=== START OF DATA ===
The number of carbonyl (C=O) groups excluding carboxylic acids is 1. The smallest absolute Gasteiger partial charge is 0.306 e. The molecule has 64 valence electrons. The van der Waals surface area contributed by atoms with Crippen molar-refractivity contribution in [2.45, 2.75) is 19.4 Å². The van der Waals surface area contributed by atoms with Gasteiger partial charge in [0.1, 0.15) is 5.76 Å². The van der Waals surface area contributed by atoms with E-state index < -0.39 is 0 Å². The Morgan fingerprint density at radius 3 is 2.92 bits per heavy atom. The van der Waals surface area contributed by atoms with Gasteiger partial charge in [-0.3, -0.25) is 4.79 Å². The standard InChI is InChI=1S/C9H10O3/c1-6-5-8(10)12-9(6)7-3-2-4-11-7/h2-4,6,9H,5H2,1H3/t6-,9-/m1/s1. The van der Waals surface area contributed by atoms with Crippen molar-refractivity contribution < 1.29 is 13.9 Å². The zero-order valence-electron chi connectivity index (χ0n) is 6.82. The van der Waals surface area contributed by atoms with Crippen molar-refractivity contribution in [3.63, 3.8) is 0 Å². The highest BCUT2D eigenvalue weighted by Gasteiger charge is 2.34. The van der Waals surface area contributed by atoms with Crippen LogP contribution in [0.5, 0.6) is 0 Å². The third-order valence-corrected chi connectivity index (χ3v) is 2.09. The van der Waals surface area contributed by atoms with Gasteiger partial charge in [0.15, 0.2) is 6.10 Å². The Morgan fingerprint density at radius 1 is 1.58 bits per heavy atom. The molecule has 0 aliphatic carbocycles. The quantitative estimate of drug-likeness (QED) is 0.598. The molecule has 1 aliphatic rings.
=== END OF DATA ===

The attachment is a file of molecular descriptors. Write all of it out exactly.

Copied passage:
The number of carbonyl (C=O) groups excluding carboxylic acids is 1. The smallest absolute Gasteiger partial charge is 0.306 e. The molecule has 64 valence electrons. The van der Waals surface area contributed by atoms with Crippen molar-refractivity contribution in [2.45, 2.75) is 19.4 Å². The van der Waals surface area contributed by atoms with Gasteiger partial charge in [0.1, 0.15) is 5.76 Å². The van der Waals surface area contributed by atoms with E-state index < -0.39 is 0 Å². The Morgan fingerprint density at radius 3 is 2.92 bits per heavy atom. The van der Waals surface area contributed by atoms with Gasteiger partial charge in [-0.3, -0.25) is 4.79 Å². The standard InChI is InChI=1S/C9H10O3/c1-6-5-8(10)12-9(6)7-3-2-4-11-7/h2-4,6,9H,5H2,1H3/t6-,9-/m1/s1. The van der Waals surface area contributed by atoms with Crippen molar-refractivity contribution < 1.29 is 13.9 Å². The zero-order valence-electron chi connectivity index (χ0n) is 6.82. The van der Waals surface area contributed by atoms with Crippen molar-refractivity contribution in [3.63, 3.8) is 0 Å². The highest BCUT2D eigenvalue weighted by Gasteiger charge is 2.34. The van der Waals surface area contributed by atoms with Crippen LogP contribution in [0.5, 0.6) is 0 Å². The third-order valence-corrected chi connectivity index (χ3v) is 2.09. The van der Waals surface area contributed by atoms with Gasteiger partial charge in [0.15, 0.2) is 6.10 Å². The Morgan fingerprint density at radius 1 is 1.58 bits per heavy atom. The molecule has 0 aliphatic carbocycles. The quantitative estimate of drug-likeness (QED) is 0.598. The molecule has 1 aliphatic rings.